HIST 217. Fortress Europe: Race, Migration, and Difference in European History.
HIST 254. Revolutionary Europe and Its Legacies, 1789–1989.
HIST 256. British Modernity, 1688 to the Present.
MUS 210. Classical Music in Western Culture.
MUS s26. Performance in Western Classical Music.
PHIL 273. Philosophy in the Nineteenth Century.
PLTC 232. The Politics of Post-Communism.
PLTC 248. The Arctic: Politics, Economics, Peoples.
PLTC 260. Nationalism and Nation Building.
PLTC 295. Reading Marx, Rethinking Marxisms.
SOC 395A. European Integration: Politics, Society, and Geography.
SPAN s29. Cinema in Spain.
THEA 220. The Modern Stage: Ibsen to O'Neill.
THEA 222. The Modern Stage: Beckett to the Present.
THEA s33. Central European Theater and Film.
4) Senior Thesis Sequence.
a) one upper-level seminar from following courses at Bates:
ENG 395D. Victorian Crime Fiction.
EUS 300. Sport in Europe.
EU/SP 324. Memories of Civil War in European Film and Literature.
EU/SP 351. Iberian Modernisms.
EU/SP 366. Iberian Nightmares: Fantasy and Horror in Spanish and Portuguese Cinemas.
FRE 373. Close-up on the Enlightenment: Film, Text, Context.
FRE 374. Écrire la Révolution: French Literature in the Nineteenth Century.
FRE 375. The French Dis/Connection in Contemporary Literature.
FRE. 376. Writing Gender in French.
FRE 378. Voix francophones des Antilles.
GER 350. Margins and Migrations.
GER 356. Representing Austrian Fascism.
GER 357. Austrian Literature.
GER 358. Literature and Film of the German Democratic Republic.
INDS 301A. Sex and the Modern City: European Cultures at the Fin-de-Siècle.
HIST 301X. "Self-Evident Truths": A History of Human Rights and Humanitarianism.
PLTC 333. State Formation, State Development, State Collapse.
PLTC 344. Ethnicity and Conflict.
SOC 395A. European Integration: Politics, Society, and Geography.
SPAN 345. Twentieth-Century Spanish Drama.
SPAN 347. Building Memory: Narratives of the Spanish Civil War.
SPAN 368. Realismo.
SP/GS 344. Gendering Social Awareness in Contemporary Spain.
b) EUS 457, 458. Senior Thesis.
Double Majors. Students who are double majors in European studies and French, German, Russian, or Spanish must complete at least seven distinct courses (plus the thesis) that count toward the European studies major.
Study Abroad. Study abroad in Europe is encouraged but not required to complete the major. Up to four courses from approved study-abroad programs may be counted toward the language or elective courses, with the approval of the program chair.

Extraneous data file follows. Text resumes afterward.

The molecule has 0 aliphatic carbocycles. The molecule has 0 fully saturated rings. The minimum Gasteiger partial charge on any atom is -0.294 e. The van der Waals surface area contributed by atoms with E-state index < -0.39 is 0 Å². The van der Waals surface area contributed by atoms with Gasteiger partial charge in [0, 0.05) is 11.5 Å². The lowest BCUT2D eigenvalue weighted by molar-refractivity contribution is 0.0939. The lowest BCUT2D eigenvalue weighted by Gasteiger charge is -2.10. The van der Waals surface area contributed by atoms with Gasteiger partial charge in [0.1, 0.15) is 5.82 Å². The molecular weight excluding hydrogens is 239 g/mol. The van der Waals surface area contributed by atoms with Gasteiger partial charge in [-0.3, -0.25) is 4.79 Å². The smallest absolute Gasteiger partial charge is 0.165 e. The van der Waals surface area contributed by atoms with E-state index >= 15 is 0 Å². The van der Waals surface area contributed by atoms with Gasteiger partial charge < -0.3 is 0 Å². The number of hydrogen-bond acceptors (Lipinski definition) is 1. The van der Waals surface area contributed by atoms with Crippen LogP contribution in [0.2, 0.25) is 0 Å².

Pass/Fail Grading Option. Students may count either one 100- or 200-level elective or one 200-level language course taken pass/fail toward the major.
EUS 200. European Conditions.This course introduces students to major themes in European studies, considering the dynamic processes by which Europe and European identities have been defined since the cold war. Students examine, among other questions, how Europe has changed in the wake of new economic and political realities, with the formation of international organizations, and in the face of shifting ethnic, religious, and cultural landscapes. By investigating these topics from various perspectives, students gain the interdisciplinary tools to understand the intricacies of an ever-changing Europe. Not open to students who have received credit for EUS 101 or FYS 297. Normally offered every year. D. Browne.
EU/HI 206. The Empire Strikes Back: The Ends of European Empires in the Twentieth Century.In 1918, Woodrow Wilson famously outlined his Fourteen Points emphasizing the right of subject peoples to self-determination. While Wilson's was hardly the first critique of empire, it provided a framework for increasingly organized anti-colonial movements. Just as European empires reached their zenith, older rationales for empire became harder to maintain. Yet the end(s) of European empires were long in the making. Many would argue that we have yet to live in a postcolonial world. This course explores the changing arguments over the future of European empires, the contests for power, and their effects on individuals' lives across the globe. Open to first-year students. Enrollment limited to 39. (European.) (Modern. ) C. Shaw.